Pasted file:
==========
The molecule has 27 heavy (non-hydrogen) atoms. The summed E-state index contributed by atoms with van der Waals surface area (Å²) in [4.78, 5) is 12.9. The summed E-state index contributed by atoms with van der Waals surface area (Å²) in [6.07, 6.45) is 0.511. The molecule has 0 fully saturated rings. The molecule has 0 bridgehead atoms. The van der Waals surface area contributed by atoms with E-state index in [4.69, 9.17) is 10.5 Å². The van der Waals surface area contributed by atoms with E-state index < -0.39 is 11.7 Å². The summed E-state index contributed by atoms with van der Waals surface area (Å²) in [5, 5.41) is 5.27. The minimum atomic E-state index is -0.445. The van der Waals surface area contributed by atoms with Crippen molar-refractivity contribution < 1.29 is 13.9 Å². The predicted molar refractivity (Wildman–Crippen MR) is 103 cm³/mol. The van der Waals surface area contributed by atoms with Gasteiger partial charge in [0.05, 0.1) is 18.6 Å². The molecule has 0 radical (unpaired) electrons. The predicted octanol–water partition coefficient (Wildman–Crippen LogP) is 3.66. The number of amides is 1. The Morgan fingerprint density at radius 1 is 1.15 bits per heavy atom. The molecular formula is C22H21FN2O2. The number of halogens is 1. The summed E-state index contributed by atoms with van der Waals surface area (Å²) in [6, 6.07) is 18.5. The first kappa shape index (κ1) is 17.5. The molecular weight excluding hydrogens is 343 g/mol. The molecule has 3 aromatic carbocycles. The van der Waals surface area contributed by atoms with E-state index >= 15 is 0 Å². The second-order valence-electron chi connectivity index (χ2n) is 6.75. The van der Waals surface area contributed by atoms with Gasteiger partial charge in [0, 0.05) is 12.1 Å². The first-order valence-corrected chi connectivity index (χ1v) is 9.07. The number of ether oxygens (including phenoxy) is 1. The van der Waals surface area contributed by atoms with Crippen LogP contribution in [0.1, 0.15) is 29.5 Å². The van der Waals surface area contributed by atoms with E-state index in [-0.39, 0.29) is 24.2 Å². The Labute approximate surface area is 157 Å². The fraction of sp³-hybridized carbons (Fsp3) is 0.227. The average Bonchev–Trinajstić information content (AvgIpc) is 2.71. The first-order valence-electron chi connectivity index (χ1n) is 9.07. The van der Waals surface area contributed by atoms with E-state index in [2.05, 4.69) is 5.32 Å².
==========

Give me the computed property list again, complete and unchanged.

The molecule has 27 heavy (non-hydrogen) atoms. The summed E-state index contributed by atoms with van der Waals surface area (Å²) in [4.78, 5) is 12.9. The summed E-state index contributed by atoms with van der Waals surface area (Å²) in [6.07, 6.45) is 0.511. The molecule has 0 fully saturated rings. The molecule has 0 bridgehead atoms. The van der Waals surface area contributed by atoms with E-state index in [4.69, 9.17) is 10.5 Å². The van der Waals surface area contributed by atoms with E-state index < -0.39 is 11.7 Å². The summed E-state index contributed by atoms with van der Waals surface area (Å²) in [5, 5.41) is 5.27. The minimum atomic E-state index is -0.445. The van der Waals surface area contributed by atoms with Crippen molar-refractivity contribution < 1.29 is 13.9 Å². The predicted molar refractivity (Wildman–Crippen MR) is 103 cm³/mol. The van der Waals surface area contributed by atoms with Gasteiger partial charge in [0.05, 0.1) is 18.6 Å². The molecule has 0 radical (unpaired) electrons. The predicted octanol–water partition coefficient (Wildman–Crippen LogP) is 3.66. The number of amides is 1. The Morgan fingerprint density at radius 1 is 1.15 bits per heavy atom. The molecular formula is C22H21FN2O2. The number of halogens is 1. The summed E-state index contributed by atoms with van der Waals surface area (Å²) in [6, 6.07) is 18.5. The first kappa shape index (κ1) is 17.5. The molecular weight excluding hydrogens is 343 g/mol. The molecule has 3 aromatic carbocycles. The van der Waals surface area contributed by atoms with E-state index >= 15 is 0 Å². The second-order valence-electron chi connectivity index (χ2n) is 6.75. The van der Waals surface area contributed by atoms with Gasteiger partial charge in [0, 0.05) is 12.1 Å². The first-order valence-corrected chi connectivity index (χ1v) is 9.07. The number of ether oxygens (including phenoxy) is 1. The van der Waals surface area contributed by atoms with Crippen LogP contribution in [0.1, 0.15) is 29.5 Å². The van der Waals surface area contributed by atoms with E-state index in [-0.39, 0.29) is 24.2 Å². The Labute approximate surface area is 157 Å². The fraction of sp³-hybridized carbons (Fsp3) is 0.227. The average Bonchev–Trinajstić information content (AvgIpc) is 2.71. The first-order valence-electron chi connectivity index (χ1n) is 9.07. The van der Waals surface area contributed by atoms with E-state index in [2.05, 4.69) is 5.32 Å².